As part of sweeping pension reforms in the 1990s, Sweden made a part of its Social Security system private.
Employers and employees contribute 18.5% of workers’ salaries to the country’s pension system, but about 2.5% of that goes into a privatized investment account earmarked solely for an individual, called a “premium pension.” Employees can choose how that money is invested, and are offered a list of funds to choose from. “It could potentially lead to an increased future pension because of financial returns, and also to diversify the source of funding,” said Hervé Boulhol, senior economist of pensions and population aging at the Organisation for Economic Cooperation and Development.
Separating the pension into individual accounts was meant to garner interest and commitment to the system. Swedes receive a bright orange envelope in the mail with account statements, and the psychological effects have reportedly enticed some to work longer, The Wall Street Journal reported.
The Swedish system also requires, or encourages, workers to take time to research the funds and choose the appropriate one for their portfolios, according to Brookings. Not everyone will choose wisely.
Sweden is now in the midst of another wave of pension reform. Currently, retirees can withdraw from their pensions any time between ages 61 and 67, but under the new rules, they’ll have to be a specific age — in 2023, they’ll need to be 62, for example. By 2026, the age will be 64, and thereafter the age will be tied to life expectancy rates, said Annika Strandhall, Sweden’s Minister for Social Security. The country is also extending the right to stay in the labor market, as opposed to being forced out at 67 if the company wants (as is the case now).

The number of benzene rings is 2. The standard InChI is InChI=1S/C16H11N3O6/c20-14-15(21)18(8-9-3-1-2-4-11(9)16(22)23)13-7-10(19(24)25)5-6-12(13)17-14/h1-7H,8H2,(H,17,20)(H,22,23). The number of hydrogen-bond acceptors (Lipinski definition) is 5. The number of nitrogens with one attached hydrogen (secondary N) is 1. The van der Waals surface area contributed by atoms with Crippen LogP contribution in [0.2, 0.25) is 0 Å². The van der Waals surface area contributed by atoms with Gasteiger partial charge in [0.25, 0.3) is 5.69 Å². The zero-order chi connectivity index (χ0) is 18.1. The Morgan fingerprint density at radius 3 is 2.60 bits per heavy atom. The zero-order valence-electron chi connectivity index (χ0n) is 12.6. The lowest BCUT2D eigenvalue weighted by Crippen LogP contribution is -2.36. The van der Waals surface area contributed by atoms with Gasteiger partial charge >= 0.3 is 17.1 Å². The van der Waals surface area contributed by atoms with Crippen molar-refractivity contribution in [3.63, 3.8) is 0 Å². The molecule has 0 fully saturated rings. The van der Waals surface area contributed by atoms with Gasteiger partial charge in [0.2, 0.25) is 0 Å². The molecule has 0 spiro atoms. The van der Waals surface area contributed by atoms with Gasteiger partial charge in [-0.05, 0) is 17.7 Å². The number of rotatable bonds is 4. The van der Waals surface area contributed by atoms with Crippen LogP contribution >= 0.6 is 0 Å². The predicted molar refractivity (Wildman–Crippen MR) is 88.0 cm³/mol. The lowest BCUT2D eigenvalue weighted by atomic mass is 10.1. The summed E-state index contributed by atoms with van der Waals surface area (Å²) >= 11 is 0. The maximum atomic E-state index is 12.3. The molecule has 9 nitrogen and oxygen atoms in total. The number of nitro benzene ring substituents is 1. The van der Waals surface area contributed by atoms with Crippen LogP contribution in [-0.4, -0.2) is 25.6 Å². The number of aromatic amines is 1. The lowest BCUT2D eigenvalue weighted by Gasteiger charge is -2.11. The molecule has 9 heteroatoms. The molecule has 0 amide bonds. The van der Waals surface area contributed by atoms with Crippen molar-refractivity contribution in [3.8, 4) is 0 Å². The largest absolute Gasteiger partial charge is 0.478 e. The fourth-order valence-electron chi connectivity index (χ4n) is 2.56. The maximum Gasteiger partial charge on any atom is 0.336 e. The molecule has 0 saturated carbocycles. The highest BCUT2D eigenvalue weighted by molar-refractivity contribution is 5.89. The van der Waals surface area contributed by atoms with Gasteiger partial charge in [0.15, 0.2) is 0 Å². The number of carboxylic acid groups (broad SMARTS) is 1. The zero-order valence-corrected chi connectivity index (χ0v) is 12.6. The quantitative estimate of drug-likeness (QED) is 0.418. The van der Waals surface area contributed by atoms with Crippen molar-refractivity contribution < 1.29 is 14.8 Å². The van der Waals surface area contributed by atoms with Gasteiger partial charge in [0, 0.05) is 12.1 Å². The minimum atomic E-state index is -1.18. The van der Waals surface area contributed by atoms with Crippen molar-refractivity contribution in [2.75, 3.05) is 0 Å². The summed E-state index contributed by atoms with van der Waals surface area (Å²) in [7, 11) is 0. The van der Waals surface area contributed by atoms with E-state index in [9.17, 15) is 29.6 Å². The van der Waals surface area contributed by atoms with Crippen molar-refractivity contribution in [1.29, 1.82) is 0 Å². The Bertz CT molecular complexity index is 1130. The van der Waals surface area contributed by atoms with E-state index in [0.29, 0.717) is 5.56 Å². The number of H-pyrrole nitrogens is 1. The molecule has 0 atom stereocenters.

And there’s still more work to be done, especially in regards to ensuring women and new parents are properly covered. “These groups feel they are not getting out from the system what they should get,” Strandhall said. “They also feel like they have lost when they changed the pension system in the ‘90s.”
Privatizing a portion of the pension system was just a small piece of the previous reform, but it is something the U.S. couldn’t do. President George W. Bush proposed privatizing Social Security in the early 2000s, arguing the system had funding issues and needed to be changed. Critics said private accounts could hinder Americans’ future retirement security, since so much of their money would be at risk if the markets were to see a downturn.
While investments are naturally risky, having a privatized account solely for individuals could safeguard them from any political risk. Defined contribution and, in rare cases, defined-benefit plans, are also available.
So far, the country has proved its system works — the Swedish pension has survived during periods of market volatility, including the Great Recession, Boulhol said. “The system proved to be resilient,” he said.